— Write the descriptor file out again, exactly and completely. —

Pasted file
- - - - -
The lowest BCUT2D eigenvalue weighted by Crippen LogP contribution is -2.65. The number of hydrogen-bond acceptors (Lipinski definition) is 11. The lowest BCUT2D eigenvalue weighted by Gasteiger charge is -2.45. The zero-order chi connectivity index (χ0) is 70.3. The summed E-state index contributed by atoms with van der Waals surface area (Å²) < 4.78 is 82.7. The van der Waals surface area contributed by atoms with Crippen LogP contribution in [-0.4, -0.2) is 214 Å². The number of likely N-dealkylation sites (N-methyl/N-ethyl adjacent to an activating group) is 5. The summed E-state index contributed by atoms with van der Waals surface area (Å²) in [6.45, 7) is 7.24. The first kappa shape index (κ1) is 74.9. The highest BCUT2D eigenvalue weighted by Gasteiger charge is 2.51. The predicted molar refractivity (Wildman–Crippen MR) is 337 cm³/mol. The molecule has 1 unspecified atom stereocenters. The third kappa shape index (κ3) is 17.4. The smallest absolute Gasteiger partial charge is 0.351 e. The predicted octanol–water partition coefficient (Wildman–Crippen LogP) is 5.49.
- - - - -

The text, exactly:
The lowest BCUT2D eigenvalue weighted by Crippen LogP contribution is -2.65. The number of hydrogen-bond acceptors (Lipinski definition) is 11. The lowest BCUT2D eigenvalue weighted by Gasteiger charge is -2.45. The zero-order chi connectivity index (χ0) is 70.3. The summed E-state index contributed by atoms with van der Waals surface area (Å²) < 4.78 is 82.7. The van der Waals surface area contributed by atoms with Crippen LogP contribution in [-0.4, -0.2) is 214 Å². The number of likely N-dealkylation sites (N-methyl/N-ethyl adjacent to an activating group) is 5. The summed E-state index contributed by atoms with van der Waals surface area (Å²) in [6.45, 7) is 7.24. The first kappa shape index (κ1) is 74.9. The highest BCUT2D eigenvalue weighted by Gasteiger charge is 2.51. The predicted molar refractivity (Wildman–Crippen MR) is 337 cm³/mol. The molecule has 1 unspecified atom stereocenters. The third kappa shape index (κ3) is 17.4. The smallest absolute Gasteiger partial charge is 0.351 e. The predicted octanol–water partition coefficient (Wildman–Crippen LogP) is 5.49.